by Jan Cox
[media-credit name=”Jan Cox” align=”alignnone” width=”300″][/media-credit]On a beautiful spring day I traveled to the home of Eric and Susan Toews in the mountains beyond Janesville to meet these two interesting artist/musicians. Graciously inviting me into their home, they both enjoyed sharing their love of music and the arts and even played a bit for me.
For about 10 years, Susan Toews hand painted shirts with wildflowers, birds, lizards and the memorable Boss Frog. She then went into partnership with
Laurie Bliss and Shirley Robinson to begin the bead shop in Susanville, then called Salmagundi Sisters. When she sold out in 1997, she went to massage school and continues to do massage today. At this point in her life, she enjoys promoting and supporting others’ artwork as a way of valuing artists everywhere. Both Eric and Susan are lifetime members of Lassen Arts.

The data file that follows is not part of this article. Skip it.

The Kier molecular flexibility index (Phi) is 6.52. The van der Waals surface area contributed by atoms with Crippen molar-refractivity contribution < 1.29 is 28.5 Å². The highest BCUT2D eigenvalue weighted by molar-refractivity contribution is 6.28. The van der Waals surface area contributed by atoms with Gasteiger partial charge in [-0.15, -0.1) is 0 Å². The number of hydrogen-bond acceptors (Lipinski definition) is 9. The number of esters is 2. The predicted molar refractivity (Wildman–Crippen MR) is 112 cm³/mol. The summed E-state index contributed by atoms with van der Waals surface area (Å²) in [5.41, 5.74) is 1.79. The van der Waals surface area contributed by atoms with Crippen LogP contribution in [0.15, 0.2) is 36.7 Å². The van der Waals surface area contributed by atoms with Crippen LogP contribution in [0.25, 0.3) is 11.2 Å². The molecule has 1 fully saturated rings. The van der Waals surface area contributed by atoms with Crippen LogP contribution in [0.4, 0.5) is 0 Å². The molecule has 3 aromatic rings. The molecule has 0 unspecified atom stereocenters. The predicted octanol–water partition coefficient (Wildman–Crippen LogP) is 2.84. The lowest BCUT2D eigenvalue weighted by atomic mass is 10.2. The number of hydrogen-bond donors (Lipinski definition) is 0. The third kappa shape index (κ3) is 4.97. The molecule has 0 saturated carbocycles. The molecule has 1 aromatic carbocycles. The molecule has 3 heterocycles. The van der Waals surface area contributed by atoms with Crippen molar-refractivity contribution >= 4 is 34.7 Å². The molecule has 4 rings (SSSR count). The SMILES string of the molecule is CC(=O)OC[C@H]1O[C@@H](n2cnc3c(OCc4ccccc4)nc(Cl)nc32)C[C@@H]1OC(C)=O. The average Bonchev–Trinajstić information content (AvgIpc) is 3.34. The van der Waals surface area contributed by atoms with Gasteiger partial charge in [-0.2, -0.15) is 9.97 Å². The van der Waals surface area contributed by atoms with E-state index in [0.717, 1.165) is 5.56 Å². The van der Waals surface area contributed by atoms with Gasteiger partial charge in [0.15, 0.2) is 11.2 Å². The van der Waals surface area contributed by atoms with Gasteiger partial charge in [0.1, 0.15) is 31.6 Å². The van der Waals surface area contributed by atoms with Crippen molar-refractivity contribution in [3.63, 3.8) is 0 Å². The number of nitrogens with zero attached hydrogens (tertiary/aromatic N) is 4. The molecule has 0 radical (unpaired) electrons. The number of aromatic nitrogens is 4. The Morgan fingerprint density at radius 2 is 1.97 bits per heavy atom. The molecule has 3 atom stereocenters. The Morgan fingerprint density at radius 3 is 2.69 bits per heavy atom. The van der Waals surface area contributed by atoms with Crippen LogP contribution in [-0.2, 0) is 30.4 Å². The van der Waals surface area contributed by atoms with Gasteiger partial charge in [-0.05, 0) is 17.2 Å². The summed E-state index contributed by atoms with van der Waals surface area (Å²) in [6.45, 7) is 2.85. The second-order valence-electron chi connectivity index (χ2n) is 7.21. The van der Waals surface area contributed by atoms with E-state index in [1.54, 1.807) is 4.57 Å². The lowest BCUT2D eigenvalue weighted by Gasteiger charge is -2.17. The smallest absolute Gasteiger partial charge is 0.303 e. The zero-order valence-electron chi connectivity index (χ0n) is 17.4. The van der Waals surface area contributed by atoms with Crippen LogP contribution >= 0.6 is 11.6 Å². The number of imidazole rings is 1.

About 7 years ago, at the age of 51, Susan began learning to play the cello because the symphony needed cello players. She has always been musical, playing the clarinet, sax and piano throughout her life. But learning the cello took some real dedication such as driving to Reno for 6 months of lessons and practicing 4 hours a day. She recalls that it was a maniacal pace but she learned quickly and well. Today, Susan and Eric often play together at their home as well as in the Susanville Symphony.
Eric Toews started learning clarinet in second grade and played through all his schooling only putting it down during what he calls his house building/child raising phase. He has now retired from his work as a CCI (case worker) at the prison for 27 years. And music has traveled to the top of his list of things he loves to do.
His later music career began when he came across some local musicians who together created 4/5ths of a wind quartet (clarinet, French horn, bassoon and flute). This group then met Ben Wade, the current conductor of the Susanville Symphony, who at that time was playing in a brass group. They asked him to be the fifth part of their wind quintet and he played oboe or trumpet—or “foboe” as they termed it.
Eric now not only plays in the Susanville Symphony but also in several other groups. A Dixieland band called The Blue Garter Gang recently played at Eagle Lake Village. He is also a member of Eight O’Clock Jazz which plays throughout the Almanor Basin and beyond.